Brian and Ken Hogan at the launch of the Allianz National Hurling League.
Lorrha and Tipperary netminder Brian Hogan is expecting another tough dual for a starting spot for the Premier this year, after the 2019 All-Star lost his place to namesake Barry Hogan last year.
The Kiladangan Hogan started three out of five league games last year, along with starting all three of Tipperary's championship games against Clare, Limerick, and Waterford, but there was no bitterness between the two afterward.
"When I got dropped last year, obviously I was disappointed but at the same time I was delighted for Barry because we’d be great friends and we’re always trying to improve each other’s game,” Brian said.
“We’d be constantly talking at training, looking to see what can we do differently with our puckouts, could we change our positions in the goals?’ We have a fantastic relationship and long may it continue and long may we battle for the number one position.”
While Barry Hogan was solid in his first year between the sticks, Hogan revealed that he suffered from a bout of vertigo last year, after suffering a nasty concussion in the lead up to the league game against Galway last year.
“I suffer from vertigo anyway, from my allergies and stuff, and when hay fever kicks in I would get vertigo,” said Brian, speaking at the launch of the 2022 Allianz League alongside his father, Tipp great Ken. “The doctor would have explained to me that because of the concussion, it can trigger your vertigo symptoms. That’s really what brought it on."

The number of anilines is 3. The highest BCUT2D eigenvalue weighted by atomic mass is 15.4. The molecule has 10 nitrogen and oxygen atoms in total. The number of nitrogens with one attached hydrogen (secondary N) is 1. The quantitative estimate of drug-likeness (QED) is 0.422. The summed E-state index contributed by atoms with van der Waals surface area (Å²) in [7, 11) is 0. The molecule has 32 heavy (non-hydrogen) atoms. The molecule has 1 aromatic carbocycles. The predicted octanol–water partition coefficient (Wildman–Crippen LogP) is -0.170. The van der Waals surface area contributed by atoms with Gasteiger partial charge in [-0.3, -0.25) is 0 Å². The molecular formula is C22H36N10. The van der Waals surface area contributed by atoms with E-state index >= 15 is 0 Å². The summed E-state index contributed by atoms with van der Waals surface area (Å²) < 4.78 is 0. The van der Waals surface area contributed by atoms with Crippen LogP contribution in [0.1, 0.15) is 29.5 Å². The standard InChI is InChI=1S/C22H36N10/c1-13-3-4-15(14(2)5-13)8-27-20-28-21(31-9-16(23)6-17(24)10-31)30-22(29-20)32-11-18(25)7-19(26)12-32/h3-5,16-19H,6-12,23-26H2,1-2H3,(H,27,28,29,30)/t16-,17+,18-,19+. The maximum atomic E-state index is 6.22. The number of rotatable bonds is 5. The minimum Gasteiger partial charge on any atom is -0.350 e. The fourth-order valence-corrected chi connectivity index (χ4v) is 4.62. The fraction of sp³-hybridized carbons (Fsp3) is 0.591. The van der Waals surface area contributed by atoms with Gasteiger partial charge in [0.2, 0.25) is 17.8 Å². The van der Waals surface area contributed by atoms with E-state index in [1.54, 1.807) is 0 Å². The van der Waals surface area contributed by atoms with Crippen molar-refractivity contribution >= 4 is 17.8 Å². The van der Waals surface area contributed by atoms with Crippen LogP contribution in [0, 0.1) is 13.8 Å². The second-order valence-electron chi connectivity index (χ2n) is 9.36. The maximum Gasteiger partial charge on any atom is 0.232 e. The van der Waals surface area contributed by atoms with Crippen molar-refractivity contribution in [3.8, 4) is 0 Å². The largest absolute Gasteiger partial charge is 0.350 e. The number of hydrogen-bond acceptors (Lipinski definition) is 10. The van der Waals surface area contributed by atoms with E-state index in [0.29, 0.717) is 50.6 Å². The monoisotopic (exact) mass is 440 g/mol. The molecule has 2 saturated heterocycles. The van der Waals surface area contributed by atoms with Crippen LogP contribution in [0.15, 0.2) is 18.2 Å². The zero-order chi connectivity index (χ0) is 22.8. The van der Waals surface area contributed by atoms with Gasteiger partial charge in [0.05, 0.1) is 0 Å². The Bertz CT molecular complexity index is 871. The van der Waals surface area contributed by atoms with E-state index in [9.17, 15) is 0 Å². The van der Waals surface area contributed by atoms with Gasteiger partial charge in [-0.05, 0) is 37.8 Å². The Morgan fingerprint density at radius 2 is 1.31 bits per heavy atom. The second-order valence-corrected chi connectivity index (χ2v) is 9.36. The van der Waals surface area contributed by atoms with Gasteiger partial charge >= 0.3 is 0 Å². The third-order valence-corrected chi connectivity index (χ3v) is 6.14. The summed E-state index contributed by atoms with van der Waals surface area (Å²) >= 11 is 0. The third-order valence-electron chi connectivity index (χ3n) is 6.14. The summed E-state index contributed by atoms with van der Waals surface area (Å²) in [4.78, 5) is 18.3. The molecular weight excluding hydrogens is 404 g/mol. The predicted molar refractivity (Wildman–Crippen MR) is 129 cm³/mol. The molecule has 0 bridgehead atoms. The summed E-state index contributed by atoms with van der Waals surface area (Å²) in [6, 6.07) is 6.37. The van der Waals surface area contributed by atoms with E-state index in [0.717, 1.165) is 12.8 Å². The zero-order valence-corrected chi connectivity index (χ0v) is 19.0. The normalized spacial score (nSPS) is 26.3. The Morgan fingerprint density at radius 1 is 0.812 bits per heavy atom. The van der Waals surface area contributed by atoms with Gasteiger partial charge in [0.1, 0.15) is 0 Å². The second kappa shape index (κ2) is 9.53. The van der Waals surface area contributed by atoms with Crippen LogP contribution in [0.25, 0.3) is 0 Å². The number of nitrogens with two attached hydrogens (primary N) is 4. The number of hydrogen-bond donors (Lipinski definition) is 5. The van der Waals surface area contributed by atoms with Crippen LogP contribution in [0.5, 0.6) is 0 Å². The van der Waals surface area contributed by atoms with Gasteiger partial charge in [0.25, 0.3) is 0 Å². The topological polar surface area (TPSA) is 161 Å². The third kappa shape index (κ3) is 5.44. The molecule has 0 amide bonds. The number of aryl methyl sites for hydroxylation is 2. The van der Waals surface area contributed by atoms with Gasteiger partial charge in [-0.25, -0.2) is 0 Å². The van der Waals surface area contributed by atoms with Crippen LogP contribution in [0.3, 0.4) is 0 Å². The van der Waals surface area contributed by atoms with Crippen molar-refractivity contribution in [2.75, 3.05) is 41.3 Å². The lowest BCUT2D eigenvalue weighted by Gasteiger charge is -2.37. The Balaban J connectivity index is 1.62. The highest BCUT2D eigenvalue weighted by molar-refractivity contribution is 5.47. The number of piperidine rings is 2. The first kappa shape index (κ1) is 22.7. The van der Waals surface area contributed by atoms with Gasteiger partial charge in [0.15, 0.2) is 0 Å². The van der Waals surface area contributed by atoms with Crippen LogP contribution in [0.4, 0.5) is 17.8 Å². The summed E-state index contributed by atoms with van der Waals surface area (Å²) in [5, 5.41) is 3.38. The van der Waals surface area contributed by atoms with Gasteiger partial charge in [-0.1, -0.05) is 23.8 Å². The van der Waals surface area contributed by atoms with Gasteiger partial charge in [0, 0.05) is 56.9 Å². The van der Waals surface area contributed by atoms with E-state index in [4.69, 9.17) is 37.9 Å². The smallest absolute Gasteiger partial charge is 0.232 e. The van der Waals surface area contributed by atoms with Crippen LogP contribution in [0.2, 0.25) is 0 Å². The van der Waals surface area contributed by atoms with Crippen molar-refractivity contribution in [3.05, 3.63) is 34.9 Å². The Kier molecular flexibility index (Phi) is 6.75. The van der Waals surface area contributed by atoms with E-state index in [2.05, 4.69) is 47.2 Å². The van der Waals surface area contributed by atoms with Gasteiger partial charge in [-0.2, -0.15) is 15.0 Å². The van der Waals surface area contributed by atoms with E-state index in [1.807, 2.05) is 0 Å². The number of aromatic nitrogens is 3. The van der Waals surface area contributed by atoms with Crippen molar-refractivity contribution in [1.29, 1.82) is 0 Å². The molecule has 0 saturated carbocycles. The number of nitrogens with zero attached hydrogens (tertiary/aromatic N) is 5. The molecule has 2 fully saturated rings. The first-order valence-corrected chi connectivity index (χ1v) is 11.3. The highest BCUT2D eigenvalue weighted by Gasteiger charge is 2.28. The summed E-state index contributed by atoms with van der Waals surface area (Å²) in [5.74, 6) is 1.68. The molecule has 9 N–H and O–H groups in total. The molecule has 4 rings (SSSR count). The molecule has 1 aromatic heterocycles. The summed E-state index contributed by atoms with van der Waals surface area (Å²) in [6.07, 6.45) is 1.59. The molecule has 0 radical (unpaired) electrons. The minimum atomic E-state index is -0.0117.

“I think it was before the Clare game in the Championship,” he said. “I was suffering from the vertigo and I remember in the training on Friday night I wasn’t going well in training and I knew something was wrong.
“Tommy Dunne was hitting shots at me and I said, ‘Tommy, there is something not right here’ and I went to Brendan (Murphy, doctor) straight away.
“He knew right away that it was vertigo that was affecting me because it was the height of summer when the pollen count was very high.
“We did a good hour session before the match on Sunday, just to make sure I was right, and I was sharp and fine and ready to go," he added.
Along with the rest of the county, Hogan was shocked and surprised by the news of Padraic Maher's premature exit from hurling, and was eager to laud the Thurles Sarsfields and Tipperary legend.
“He had great communication skills, he had a bit of everything, he was unbelievable to have alongside you on the pitch, a great leader in his actions and in the way he spoke,” said Hogan.
He continued: "He was an absolute warrior and hero because the presence he had made in that backline for the last 13 years has been unbelievable. He has been playing there since 2009 so he is obviously going to be a massive loss and he's been brilliant for us.
"Sometimes there would be a forward coming in on top of you and you would be expecting to make a save, next thing Paudie comes across and makes the save, stopping the ball with his body. It was great to have him there beside you," he finished.
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